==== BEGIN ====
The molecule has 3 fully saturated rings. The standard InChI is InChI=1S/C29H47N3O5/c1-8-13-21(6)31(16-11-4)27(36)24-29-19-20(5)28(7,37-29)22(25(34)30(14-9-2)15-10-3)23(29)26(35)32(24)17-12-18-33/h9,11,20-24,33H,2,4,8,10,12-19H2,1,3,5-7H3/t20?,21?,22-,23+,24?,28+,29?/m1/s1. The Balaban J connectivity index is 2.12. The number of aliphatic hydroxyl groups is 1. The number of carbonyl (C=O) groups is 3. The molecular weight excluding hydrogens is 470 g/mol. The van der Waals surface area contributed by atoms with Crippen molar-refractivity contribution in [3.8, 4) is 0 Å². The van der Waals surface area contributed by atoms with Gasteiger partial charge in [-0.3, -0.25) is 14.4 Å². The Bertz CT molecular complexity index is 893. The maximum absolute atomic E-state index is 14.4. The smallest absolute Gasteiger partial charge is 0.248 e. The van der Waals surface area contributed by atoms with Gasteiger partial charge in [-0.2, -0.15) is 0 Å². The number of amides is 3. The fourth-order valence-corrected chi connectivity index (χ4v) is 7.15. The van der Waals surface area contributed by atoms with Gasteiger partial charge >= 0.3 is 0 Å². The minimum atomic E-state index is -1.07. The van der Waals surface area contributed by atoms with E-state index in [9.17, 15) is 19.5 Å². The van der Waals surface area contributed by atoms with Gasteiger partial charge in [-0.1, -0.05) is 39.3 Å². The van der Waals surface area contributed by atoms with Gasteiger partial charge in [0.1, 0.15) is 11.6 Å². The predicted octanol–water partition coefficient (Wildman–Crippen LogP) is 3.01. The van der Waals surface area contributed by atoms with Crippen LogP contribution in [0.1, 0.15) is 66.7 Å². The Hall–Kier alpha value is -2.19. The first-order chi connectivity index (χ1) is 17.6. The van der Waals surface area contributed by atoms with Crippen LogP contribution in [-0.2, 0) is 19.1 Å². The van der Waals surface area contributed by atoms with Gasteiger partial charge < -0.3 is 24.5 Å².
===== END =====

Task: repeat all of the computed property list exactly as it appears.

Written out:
The molecule has 3 fully saturated rings. The standard InChI is InChI=1S/C29H47N3O5/c1-8-13-21(6)31(16-11-4)27(36)24-29-19-20(5)28(7,37-29)22(25(34)30(14-9-2)15-10-3)23(29)26(35)32(24)17-12-18-33/h9,11,20-24,33H,2,4,8,10,12-19H2,1,3,5-7H3/t20?,21?,22-,23+,24?,28+,29?/m1/s1. The Balaban J connectivity index is 2.12. The number of aliphatic hydroxyl groups is 1. The number of carbonyl (C=O) groups is 3. The molecular weight excluding hydrogens is 470 g/mol. The van der Waals surface area contributed by atoms with Crippen molar-refractivity contribution in [3.8, 4) is 0 Å². The van der Waals surface area contributed by atoms with Gasteiger partial charge in [-0.3, -0.25) is 14.4 Å². The Bertz CT molecular complexity index is 893. The maximum absolute atomic E-state index is 14.4. The smallest absolute Gasteiger partial charge is 0.248 e. The van der Waals surface area contributed by atoms with Gasteiger partial charge in [-0.2, -0.15) is 0 Å². The number of amides is 3. The fourth-order valence-corrected chi connectivity index (χ4v) is 7.15. The van der Waals surface area contributed by atoms with Gasteiger partial charge >= 0.3 is 0 Å². The minimum atomic E-state index is -1.07. The van der Waals surface area contributed by atoms with E-state index in [9.17, 15) is 19.5 Å². The van der Waals surface area contributed by atoms with Gasteiger partial charge in [-0.1, -0.05) is 39.3 Å². The van der Waals surface area contributed by atoms with Gasteiger partial charge in [0.1, 0.15) is 11.6 Å². The predicted octanol–water partition coefficient (Wildman–Crippen LogP) is 3.01. The van der Waals surface area contributed by atoms with Crippen LogP contribution in [0.1, 0.15) is 66.7 Å². The Hall–Kier alpha value is -2.19. The first-order chi connectivity index (χ1) is 17.6. The van der Waals surface area contributed by atoms with Crippen LogP contribution in [-0.2, 0) is 19.1 Å². The van der Waals surface area contributed by atoms with Gasteiger partial charge < -0.3 is 24.5 Å².